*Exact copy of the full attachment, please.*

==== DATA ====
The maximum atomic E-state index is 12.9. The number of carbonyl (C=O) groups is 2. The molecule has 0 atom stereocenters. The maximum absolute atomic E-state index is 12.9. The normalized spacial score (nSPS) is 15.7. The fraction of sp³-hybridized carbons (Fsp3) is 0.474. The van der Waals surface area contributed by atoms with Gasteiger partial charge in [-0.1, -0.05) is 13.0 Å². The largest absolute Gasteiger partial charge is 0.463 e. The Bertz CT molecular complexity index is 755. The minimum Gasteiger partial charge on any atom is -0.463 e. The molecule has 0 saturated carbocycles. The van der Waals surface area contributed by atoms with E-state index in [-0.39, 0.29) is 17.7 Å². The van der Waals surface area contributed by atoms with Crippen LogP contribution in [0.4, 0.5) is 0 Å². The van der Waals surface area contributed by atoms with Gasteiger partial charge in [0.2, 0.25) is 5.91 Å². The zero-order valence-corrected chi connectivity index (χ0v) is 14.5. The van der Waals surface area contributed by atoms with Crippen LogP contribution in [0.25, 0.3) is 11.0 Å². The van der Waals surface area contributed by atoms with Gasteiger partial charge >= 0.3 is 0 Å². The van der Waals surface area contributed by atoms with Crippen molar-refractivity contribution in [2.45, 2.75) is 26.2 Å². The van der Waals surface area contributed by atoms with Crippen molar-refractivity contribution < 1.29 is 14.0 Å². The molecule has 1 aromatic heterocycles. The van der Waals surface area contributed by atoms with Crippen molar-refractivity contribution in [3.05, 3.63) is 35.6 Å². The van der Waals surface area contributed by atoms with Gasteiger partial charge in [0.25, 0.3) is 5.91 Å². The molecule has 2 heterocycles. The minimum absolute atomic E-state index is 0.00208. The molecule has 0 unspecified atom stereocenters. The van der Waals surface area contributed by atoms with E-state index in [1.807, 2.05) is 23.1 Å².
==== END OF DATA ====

The maximum atomic E-state index is 12.9. The number of carbonyl (C=O) groups is 2. The molecule has 0 atom stereocenters. The maximum absolute atomic E-state index is 12.9. The normalized spacial score (nSPS) is 15.7. The fraction of sp³-hybridized carbons (Fsp3) is 0.474. The van der Waals surface area contributed by atoms with Gasteiger partial charge in [-0.1, -0.05) is 13.0 Å². The largest absolute Gasteiger partial charge is 0.463 e. The Bertz CT molecular complexity index is 755. The minimum Gasteiger partial charge on any atom is -0.463 e. The molecule has 0 saturated carbocycles. The van der Waals surface area contributed by atoms with E-state index in [-0.39, 0.29) is 17.7 Å². The van der Waals surface area contributed by atoms with Crippen LogP contribution in [0.4, 0.5) is 0 Å². The van der Waals surface area contributed by atoms with Gasteiger partial charge in [0.2, 0.25) is 5.91 Å². The zero-order valence-corrected chi connectivity index (χ0v) is 14.5. The van der Waals surface area contributed by atoms with Crippen LogP contribution in [0.25, 0.3) is 11.0 Å². The van der Waals surface area contributed by atoms with Gasteiger partial charge >= 0.3 is 0 Å². The van der Waals surface area contributed by atoms with Crippen molar-refractivity contribution in [2.45, 2.75) is 26.2 Å². The van der Waals surface area contributed by atoms with Crippen molar-refractivity contribution < 1.29 is 14.0 Å². The molecule has 1 aromatic heterocycles. The van der Waals surface area contributed by atoms with Crippen molar-refractivity contribution in [3.05, 3.63) is 35.6 Å². The van der Waals surface area contributed by atoms with Gasteiger partial charge in [0.25, 0.3) is 5.91 Å². The molecule has 2 heterocycles. The minimum absolute atomic E-state index is 0.00208. The molecule has 0 unspecified atom stereocenters. The van der Waals surface area contributed by atoms with E-state index in [1.807, 2.05) is 23.1 Å².